Just so you know, this is not a blog post I’m writing late Sunday night, much later than usual, propped up in bed with pillows and blankets, aware of how soon morning will come. Also, I’m certainly not typing cliché phrases for you about my heart being heavy or my mind racing, saying that the reason behind this is too hard to explain.
Instead, let’s say I wrote this hours ago—when I wasn’t making a vinaigrette for an arugula salad and then chopping cabbage for a cole slaw, say; before I wasn’t getting news that would set in motion change I’ve been anticipating (dreading) for months. Because if I had been writing this then, well, right now I’d still be ignorant, and, probably sleeping. Sleep sounds very, very fine.
Thursday night, I made these two desserts: s’mores bars and chocolate pistachio shortbread, while we ate spring rolls and Bagel Bites and before I sat down to watch T.V. and—oh, the irony—fell fast asleep on the sofa, where I wouldn’t wake up until past 2 AM, after which I’d stumble to bed and sleep through my alarm in the morning.
The first comes from a recipe online, which I found through Google when a request for “something like s’mores in a bar” was given to me; the second, from that new cookbook my mom brought back from vacation. Both have all the makings of desserts I love: chocolate, sweet, rich, fairly easy to assemble. Yet one was the clear winner, as is evidenced by its being half-gone the next day, while the other still remains almost untouched.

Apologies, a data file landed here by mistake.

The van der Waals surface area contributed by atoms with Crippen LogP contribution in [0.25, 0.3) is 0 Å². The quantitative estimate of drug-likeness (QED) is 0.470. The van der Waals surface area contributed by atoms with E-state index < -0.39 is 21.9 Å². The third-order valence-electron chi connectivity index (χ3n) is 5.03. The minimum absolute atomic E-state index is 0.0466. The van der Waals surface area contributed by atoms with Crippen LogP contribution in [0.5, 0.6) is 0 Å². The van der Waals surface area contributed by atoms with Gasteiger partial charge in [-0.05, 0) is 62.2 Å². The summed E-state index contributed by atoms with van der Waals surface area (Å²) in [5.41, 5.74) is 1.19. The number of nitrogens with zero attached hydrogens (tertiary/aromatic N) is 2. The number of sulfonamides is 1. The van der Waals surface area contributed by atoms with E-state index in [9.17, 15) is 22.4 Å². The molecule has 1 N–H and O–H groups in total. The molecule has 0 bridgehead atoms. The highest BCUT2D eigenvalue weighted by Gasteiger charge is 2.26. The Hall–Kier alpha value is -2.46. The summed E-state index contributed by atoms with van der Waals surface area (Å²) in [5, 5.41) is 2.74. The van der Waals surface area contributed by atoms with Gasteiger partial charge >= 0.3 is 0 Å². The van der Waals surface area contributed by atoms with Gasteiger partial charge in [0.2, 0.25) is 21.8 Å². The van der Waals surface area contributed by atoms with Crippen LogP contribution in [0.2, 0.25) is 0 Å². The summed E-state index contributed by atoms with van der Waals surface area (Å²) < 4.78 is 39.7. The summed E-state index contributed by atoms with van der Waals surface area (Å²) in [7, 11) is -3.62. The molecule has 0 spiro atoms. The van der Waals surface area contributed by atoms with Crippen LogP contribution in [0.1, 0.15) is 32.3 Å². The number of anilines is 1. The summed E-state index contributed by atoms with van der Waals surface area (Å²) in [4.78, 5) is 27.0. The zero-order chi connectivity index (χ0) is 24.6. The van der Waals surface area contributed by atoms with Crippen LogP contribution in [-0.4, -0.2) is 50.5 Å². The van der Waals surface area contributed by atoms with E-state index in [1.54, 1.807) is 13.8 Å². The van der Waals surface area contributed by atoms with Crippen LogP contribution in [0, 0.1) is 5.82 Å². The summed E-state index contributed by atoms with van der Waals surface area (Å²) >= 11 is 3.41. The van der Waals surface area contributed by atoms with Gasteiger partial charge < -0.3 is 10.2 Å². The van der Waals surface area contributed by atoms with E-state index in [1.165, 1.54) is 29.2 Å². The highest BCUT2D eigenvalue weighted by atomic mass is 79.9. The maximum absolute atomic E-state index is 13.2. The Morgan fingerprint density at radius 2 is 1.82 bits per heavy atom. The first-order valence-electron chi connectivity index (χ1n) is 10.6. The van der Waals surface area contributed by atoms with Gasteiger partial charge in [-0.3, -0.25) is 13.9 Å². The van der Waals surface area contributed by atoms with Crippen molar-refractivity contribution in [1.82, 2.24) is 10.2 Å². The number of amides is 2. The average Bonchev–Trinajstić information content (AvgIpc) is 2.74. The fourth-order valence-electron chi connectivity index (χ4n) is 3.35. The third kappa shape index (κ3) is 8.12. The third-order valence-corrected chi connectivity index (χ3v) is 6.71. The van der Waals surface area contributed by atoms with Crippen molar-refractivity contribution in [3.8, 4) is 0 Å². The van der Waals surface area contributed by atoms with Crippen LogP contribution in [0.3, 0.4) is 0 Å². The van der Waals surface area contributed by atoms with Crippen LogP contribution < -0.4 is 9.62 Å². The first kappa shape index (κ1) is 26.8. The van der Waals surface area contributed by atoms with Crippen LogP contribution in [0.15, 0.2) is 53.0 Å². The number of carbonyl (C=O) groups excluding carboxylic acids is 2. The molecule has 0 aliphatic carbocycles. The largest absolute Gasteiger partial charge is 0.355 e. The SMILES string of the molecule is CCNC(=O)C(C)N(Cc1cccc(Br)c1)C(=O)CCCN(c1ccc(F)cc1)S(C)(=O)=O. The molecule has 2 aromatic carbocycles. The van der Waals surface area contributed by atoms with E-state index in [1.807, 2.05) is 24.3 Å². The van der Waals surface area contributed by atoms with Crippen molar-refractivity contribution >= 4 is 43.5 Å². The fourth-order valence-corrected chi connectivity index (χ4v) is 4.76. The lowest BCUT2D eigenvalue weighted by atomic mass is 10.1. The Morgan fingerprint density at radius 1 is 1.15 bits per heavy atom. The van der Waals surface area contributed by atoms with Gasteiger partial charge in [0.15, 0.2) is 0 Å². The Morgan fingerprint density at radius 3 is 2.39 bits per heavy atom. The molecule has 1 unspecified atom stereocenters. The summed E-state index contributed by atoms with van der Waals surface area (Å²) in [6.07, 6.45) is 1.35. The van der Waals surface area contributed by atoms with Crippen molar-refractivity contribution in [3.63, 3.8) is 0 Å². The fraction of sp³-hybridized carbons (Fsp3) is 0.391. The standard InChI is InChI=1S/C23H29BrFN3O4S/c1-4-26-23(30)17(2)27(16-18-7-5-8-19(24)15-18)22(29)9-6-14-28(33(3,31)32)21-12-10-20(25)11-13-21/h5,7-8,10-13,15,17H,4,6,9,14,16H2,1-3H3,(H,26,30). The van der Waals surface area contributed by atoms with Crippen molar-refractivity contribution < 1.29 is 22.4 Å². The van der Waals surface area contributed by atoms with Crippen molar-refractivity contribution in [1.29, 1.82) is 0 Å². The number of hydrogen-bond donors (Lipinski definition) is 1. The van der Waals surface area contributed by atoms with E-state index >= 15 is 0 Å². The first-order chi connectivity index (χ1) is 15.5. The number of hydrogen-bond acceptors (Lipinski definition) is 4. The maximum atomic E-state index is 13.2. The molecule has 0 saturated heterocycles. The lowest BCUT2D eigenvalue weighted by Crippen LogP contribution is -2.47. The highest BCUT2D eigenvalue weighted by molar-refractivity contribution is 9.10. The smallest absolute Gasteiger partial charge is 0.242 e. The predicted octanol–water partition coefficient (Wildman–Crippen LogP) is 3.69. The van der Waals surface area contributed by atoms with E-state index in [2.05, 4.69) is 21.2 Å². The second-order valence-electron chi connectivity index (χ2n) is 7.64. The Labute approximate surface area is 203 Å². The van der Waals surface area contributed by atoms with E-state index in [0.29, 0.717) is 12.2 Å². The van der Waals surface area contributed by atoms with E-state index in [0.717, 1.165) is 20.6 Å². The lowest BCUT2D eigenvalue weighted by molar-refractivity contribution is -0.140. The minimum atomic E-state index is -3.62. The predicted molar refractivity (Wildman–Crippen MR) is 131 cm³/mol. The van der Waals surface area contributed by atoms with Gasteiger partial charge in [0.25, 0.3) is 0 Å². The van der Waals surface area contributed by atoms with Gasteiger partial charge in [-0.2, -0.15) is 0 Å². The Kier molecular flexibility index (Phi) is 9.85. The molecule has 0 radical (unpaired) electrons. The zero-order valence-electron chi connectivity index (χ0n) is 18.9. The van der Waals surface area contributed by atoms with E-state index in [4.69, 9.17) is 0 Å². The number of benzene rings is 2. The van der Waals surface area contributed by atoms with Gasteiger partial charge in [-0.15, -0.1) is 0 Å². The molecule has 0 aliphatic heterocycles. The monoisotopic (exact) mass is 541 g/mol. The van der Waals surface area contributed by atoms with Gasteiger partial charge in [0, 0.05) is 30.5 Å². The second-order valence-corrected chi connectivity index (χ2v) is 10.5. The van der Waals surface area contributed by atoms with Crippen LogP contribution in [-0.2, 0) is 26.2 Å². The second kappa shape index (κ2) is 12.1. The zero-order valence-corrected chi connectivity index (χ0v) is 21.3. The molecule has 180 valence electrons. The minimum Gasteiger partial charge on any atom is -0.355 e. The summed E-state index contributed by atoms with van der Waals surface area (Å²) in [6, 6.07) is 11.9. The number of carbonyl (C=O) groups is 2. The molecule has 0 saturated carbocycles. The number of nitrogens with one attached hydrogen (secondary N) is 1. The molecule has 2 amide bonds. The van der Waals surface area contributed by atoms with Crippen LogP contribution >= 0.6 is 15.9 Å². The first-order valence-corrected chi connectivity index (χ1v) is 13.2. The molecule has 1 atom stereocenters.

Comparisons are helpful sometimes. Maybe not so much with people—I always hated those elementary school awards for the kid who’s best at math, best at reading, best at science. In theory, it rewards hard work and helps us all strive for higher goals, but in practicality, it makes you feel like a big nerd with glasses who gets above-average average grades and is holding one paper certificate with clenched fingers.
These things are safer with food—put two desserts next to each other on a brimming buffet, and you’ll have a good metric for testing popularity.
The shortbread was a combination of all dry ingredients—flour, sugar, cocoa powder, salt—with soft butter, and the dough’s consistency never turned pliable. Not surprisingly, though pretty, the resulting triangle cookies were fairly dry, a little crumbly and heavy on the flavor of flour.
But the s’mores bars (the s’mores bars!) were another story entirely. If you can’t build a bonfire in your backyard, these are the next best thing: a flavorful, buttery mixture of graham cracker crumbs topped by layers of chocolate and marshmallows. When baked, the marshmallows turn golden and soft, caramelizing with the gooey melted chocolate, which rehardens when it cools. Dense and chewy, rich and crumbly, these are the bars to bring to a picnic, a dinner party, a barbecue or, to eat late at night in bed. Every time I reach for one small piece, I end up taking another.
[/donotprint] S’mores Bars
Adapted from About.com
3/4 cup butter
2/3 cup sugar
1 teaspoon vanilla
3 cups graham cracker crumbs
1/2 cup all-purpose flour
1/2 teaspoon salt
10 to 12 ounces milk chocolate (about 8 bars)
3 1/2 cups miniature marshmallows
Preheat oven to 350°. In the bowl of an electric mixer, beat butter and sugar until light and fluffy; then add egg and vanilla. Stir in graham cracker crumbs, flour and salt.
Set one cup of the graham cracker mixture aside, and press the rest over the bottom of a greased 13 X 9 pan. Layer chocolates on top, then sprinkle marshmallows above. Take the remaining graham cracker mixture and crumble it all over.
Bake for 20 to 25 minutes or until golden brown. Cool in pan on wire rack for 10 minutes. Cut into bars and cool completely.
Makes about 2 dozen bars.